19 19 Examples of Amnesty (and the Amnesty Plus) Program DRAM LCD CRT Wire Harnesses Auto Parts Capacitors?

20 20 Air Cargo: –Lufthansa obtained amnesty. –Approximately 40 co-conspirators (companies) indicted. –Total fines: over $1.8 billion. DRAM: –Micron Technology obtained amnesty. –Five co-conspirators (companies) indicted. –One co-conspirator, Samsung, reported the LCD cartel for “amnesty plus.” –Total fines: $732 million. LCD: –Samsung obtained amnesty. –Seven co-conspirators (companies) indicted. One company believed to have disclosed CRT cartel. –Total fines: over $890 million. –One holdout company (AUO) and several of its executives declined to settle. Lost jury trial. Criminal penalty – $500 imposed by judge. DOJ sought $1 billion penalty. Two executives sentenced to three years. DOJ sought maximum 10 year sentences. Third executive lost retrial. Sentenced to two years. CRT: –Samsung paid $32 million fine. –Major investigation in EU with over €1.9 billion in fines (against LG and Panasonic, among others). Examples of Amnesty (and the Amnesty Plus) Program

21 Civil litigation is a near certainty, and generally comes in two forms: (1) class actions and (2) lawsuits by large purchasers. “Class action” lawsuits are filed by a professional class of plaintiffs’ lawyers. –Generally represent classes of small purchasers of the product (including consumers who are indirect purchasers). –When aggregated, the potential claims of these purchasers can be staggering. Plaintiffs’ lawyers are compensated through contingency fees (e.g., 30 percent of total recovery), and only if they win. Large purchasers with individual claims large enough to justify independent lawsuits often proceed independently (outside of the class actions). Civil litigation expenses often exceed expenses related to defending a DOJ action. Civil litigations can last years. 21 Civil Litigation 2015 Asia Forum - Tokyo

22 LCD Litigation –Samsung settled direct claims for $82.7 million and indirect claims for $240 million. –AU Optronics settled direct claims for $38 million and indirect claims for $161.5 million. –Sharp Corp. settled direct claims for $105 million and indirect claims for $115.5 million. –LG Display Co. settled direct claims for $75 million and indirect claims for $361 million. –Total settlements exceeded $1.1 billion. Air Transport Litigation –Total Direct Purchaser settlements exceeded $700 million. –Indirect claims were barred. DRAM –Indirect purchaser class settled claims for $310 million. –Direct purchaser class settled for over $200 million. Vitamin C Litigation –Jury awarded class plaintiffs $54.1 million. Optical Disk Drives –Hitachi settled with direct purchaser class for $26 million. 22 Civil Litigation – Recent Examples 2015 Asia Forum - Tokyo

23 II.Bid-Rigging and Enforcement in the Public and Private Procurement Space 2015 Asia Forum - Tokyo 23

24 Some recent examples. –Washington DC subway rail car procurement. $1.5 billion bid by Kawaskai entities. –Baytown, TX ethylene plant construction. $1.8 billion bid by JGC Corp. –Lake Charles, LA natural case liquefaction plant. $6 billion bid by Chiyoda International Corp. –California high speed rail cars. $3.3 billion bid by Kawasaki entities. 2015 Asia Forum - Tokyo 24 Japanese Companies are Significant Players on Large Procurement Projects in the U.S.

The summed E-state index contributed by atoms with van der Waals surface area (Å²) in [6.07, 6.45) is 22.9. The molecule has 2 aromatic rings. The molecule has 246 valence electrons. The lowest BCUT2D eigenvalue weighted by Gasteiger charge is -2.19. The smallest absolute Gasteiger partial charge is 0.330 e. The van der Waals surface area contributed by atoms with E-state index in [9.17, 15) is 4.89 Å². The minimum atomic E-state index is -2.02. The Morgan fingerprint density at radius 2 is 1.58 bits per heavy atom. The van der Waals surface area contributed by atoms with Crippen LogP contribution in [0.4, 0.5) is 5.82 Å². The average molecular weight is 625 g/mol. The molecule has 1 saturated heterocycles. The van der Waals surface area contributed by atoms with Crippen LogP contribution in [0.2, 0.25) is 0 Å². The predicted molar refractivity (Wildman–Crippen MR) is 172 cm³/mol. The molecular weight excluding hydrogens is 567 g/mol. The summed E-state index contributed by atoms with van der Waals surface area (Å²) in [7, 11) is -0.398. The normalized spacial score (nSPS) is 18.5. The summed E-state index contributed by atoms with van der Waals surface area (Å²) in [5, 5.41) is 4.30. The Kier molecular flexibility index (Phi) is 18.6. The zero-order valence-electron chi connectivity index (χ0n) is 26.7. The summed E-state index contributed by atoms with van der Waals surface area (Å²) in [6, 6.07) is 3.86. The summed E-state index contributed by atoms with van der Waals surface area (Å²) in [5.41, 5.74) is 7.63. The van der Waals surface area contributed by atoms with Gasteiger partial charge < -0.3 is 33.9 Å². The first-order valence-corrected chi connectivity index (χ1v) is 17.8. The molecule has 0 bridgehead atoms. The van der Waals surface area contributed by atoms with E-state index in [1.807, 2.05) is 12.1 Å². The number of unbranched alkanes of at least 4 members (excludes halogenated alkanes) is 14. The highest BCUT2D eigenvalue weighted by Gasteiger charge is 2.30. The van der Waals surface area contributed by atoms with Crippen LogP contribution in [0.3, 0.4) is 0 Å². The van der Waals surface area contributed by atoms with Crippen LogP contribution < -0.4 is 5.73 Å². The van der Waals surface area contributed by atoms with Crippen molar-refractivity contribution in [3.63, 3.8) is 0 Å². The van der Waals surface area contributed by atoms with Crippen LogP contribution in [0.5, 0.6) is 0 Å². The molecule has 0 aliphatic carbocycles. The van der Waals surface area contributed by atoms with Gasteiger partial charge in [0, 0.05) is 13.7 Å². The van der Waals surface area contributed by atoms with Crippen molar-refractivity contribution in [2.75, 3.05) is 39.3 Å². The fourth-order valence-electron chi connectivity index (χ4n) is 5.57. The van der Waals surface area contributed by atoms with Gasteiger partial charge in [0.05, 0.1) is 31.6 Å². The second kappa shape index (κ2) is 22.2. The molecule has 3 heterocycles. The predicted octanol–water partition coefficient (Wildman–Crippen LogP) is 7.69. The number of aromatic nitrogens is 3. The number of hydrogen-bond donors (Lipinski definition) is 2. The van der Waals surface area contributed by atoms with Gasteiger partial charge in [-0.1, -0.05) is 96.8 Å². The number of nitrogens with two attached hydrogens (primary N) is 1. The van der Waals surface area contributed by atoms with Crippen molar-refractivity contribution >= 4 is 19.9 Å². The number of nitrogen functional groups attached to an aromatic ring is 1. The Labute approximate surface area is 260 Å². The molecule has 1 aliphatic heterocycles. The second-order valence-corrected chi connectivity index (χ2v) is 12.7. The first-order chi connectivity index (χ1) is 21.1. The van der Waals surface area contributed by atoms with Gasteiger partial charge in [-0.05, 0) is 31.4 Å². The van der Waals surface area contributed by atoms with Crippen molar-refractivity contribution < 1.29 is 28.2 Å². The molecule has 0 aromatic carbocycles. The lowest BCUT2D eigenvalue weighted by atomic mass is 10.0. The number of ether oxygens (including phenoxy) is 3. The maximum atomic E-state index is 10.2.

25 Bid-rigging conspiracies generally fit into familiar patterns. –For example: The conspirators may designate which company will win a particular contract and rotate winning bids among themselves. A number of bid rigging conspiracies have also included payments to losing bidders (“loser’s fees”) either in the form of cash payments or lucrative subcontractor assignments. –For instance, one conspirator may agree not to bid, or submit a non-competitive “complementary” bid, on a particular contract in exchange for an agreement that it will be retained by the winning bidder as a subcontractor at inflated prices. A number of bid rigging investigations have also uncovered schemes to bribe government contracting officers. Others have uncovered conspiracies that included kickback schemes under which, for example, a subcontractor would make payments to a contractor in exchange for a subcontractor assignment at inflated prices. 25 2015 Asia Forum - Tokyo Bid-Rigging and Related Risks in Procurement Projects

26 Many contractors on large procurement are particularly susceptible to antitrust risk because: –They operate in an environment in which they are, often at the same time, competitors, customers (as a prime contractor), suppliers (as a subcontractor), and joint venture partners of one another. They communicate directly about prices, bidding intentions, and the like, and they do so frequently. –Communications about price or bidding intentions, between competing firms, can be viewed as circumstantial evidence the firms had an "understanding" that had the purpose or effect of reducing or eliminating competition. If firms communicate and then take actions consistent with the existence of such an understanding, they have wandered into a high risk zone whether they intended to reduce competition or not. 26 Bid-Rigging and Related Risks in Procurement Projects 2015 Asia Forum - Tokyo